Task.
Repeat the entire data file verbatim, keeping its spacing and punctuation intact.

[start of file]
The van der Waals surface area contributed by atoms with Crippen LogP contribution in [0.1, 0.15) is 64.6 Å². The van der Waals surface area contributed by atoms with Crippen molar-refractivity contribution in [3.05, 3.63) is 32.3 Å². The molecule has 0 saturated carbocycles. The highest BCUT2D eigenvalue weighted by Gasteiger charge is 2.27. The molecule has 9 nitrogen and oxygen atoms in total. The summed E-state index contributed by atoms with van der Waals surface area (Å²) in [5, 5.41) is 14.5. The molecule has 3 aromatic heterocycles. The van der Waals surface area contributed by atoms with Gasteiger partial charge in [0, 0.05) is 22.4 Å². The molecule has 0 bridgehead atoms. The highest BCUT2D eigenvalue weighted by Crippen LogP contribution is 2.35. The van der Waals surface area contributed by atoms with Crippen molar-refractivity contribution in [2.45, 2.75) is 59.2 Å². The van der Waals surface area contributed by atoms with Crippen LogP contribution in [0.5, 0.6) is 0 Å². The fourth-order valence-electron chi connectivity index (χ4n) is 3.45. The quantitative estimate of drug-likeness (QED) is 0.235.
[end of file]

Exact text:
The van der Waals surface area contributed by atoms with Crippen LogP contribution in [0.1, 0.15) is 64.6 Å². The van der Waals surface area contributed by atoms with Crippen molar-refractivity contribution in [3.05, 3.63) is 32.3 Å². The molecule has 0 saturated carbocycles. The highest BCUT2D eigenvalue weighted by Gasteiger charge is 2.27. The molecule has 9 nitrogen and oxygen atoms in total. The summed E-state index contributed by atoms with van der Waals surface area (Å²) in [5, 5.41) is 14.5. The molecule has 3 aromatic heterocycles. The van der Waals surface area contributed by atoms with Gasteiger partial charge in [0, 0.05) is 22.4 Å². The molecule has 0 bridgehead atoms. The highest BCUT2D eigenvalue weighted by Crippen LogP contribution is 2.35. The van der Waals surface area contributed by atoms with Crippen molar-refractivity contribution in [2.45, 2.75) is 59.2 Å². The van der Waals surface area contributed by atoms with Crippen LogP contribution in [0.5, 0.6) is 0 Å². The fourth-order valence-electron chi connectivity index (χ4n) is 3.45. The quantitative estimate of drug-likeness (QED) is 0.235.